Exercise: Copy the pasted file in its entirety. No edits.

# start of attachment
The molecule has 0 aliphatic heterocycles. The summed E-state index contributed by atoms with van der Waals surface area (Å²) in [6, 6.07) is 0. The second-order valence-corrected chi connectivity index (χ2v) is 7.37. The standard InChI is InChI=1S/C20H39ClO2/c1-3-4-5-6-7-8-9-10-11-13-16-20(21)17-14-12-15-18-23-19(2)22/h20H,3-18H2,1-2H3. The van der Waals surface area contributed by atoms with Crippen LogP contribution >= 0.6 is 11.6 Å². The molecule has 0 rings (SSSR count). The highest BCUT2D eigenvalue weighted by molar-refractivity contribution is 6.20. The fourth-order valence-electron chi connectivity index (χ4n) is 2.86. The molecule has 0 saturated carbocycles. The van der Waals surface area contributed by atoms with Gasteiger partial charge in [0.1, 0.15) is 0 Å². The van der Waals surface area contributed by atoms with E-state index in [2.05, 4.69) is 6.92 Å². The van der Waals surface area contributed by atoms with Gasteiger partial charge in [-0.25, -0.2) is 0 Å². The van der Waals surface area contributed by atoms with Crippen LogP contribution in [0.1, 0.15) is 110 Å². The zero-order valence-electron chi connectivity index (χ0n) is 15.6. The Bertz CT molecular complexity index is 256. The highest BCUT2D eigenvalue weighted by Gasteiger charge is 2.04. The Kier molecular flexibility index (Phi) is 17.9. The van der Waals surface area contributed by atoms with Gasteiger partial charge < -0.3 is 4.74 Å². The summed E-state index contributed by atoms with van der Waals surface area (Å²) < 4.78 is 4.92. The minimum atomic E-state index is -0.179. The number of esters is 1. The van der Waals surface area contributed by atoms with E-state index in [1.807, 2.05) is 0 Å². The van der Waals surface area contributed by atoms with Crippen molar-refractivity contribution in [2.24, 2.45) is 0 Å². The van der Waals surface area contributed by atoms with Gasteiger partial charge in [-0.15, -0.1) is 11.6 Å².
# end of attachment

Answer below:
The molecule has 0 aliphatic heterocycles. The summed E-state index contributed by atoms with van der Waals surface area (Å²) in [6, 6.07) is 0. The second-order valence-corrected chi connectivity index (χ2v) is 7.37. The standard InChI is InChI=1S/C20H39ClO2/c1-3-4-5-6-7-8-9-10-11-13-16-20(21)17-14-12-15-18-23-19(2)22/h20H,3-18H2,1-2H3. The van der Waals surface area contributed by atoms with Crippen LogP contribution >= 0.6 is 11.6 Å². The molecule has 0 rings (SSSR count). The highest BCUT2D eigenvalue weighted by molar-refractivity contribution is 6.20. The fourth-order valence-electron chi connectivity index (χ4n) is 2.86. The molecule has 0 saturated carbocycles. The van der Waals surface area contributed by atoms with Gasteiger partial charge in [0.1, 0.15) is 0 Å². The van der Waals surface area contributed by atoms with E-state index in [2.05, 4.69) is 6.92 Å². The van der Waals surface area contributed by atoms with Gasteiger partial charge in [-0.25, -0.2) is 0 Å². The van der Waals surface area contributed by atoms with Crippen LogP contribution in [0.1, 0.15) is 110 Å². The zero-order valence-electron chi connectivity index (χ0n) is 15.6. The Bertz CT molecular complexity index is 256. The highest BCUT2D eigenvalue weighted by Gasteiger charge is 2.04. The Kier molecular flexibility index (Phi) is 17.9. The van der Waals surface area contributed by atoms with Gasteiger partial charge < -0.3 is 4.74 Å². The summed E-state index contributed by atoms with van der Waals surface area (Å²) < 4.78 is 4.92. The minimum atomic E-state index is -0.179. The number of esters is 1. The van der Waals surface area contributed by atoms with E-state index in [1.807, 2.05) is 0 Å². The van der Waals surface area contributed by atoms with Crippen molar-refractivity contribution in [2.24, 2.45) is 0 Å². The van der Waals surface area contributed by atoms with Gasteiger partial charge in [-0.15, -0.1) is 11.6 Å².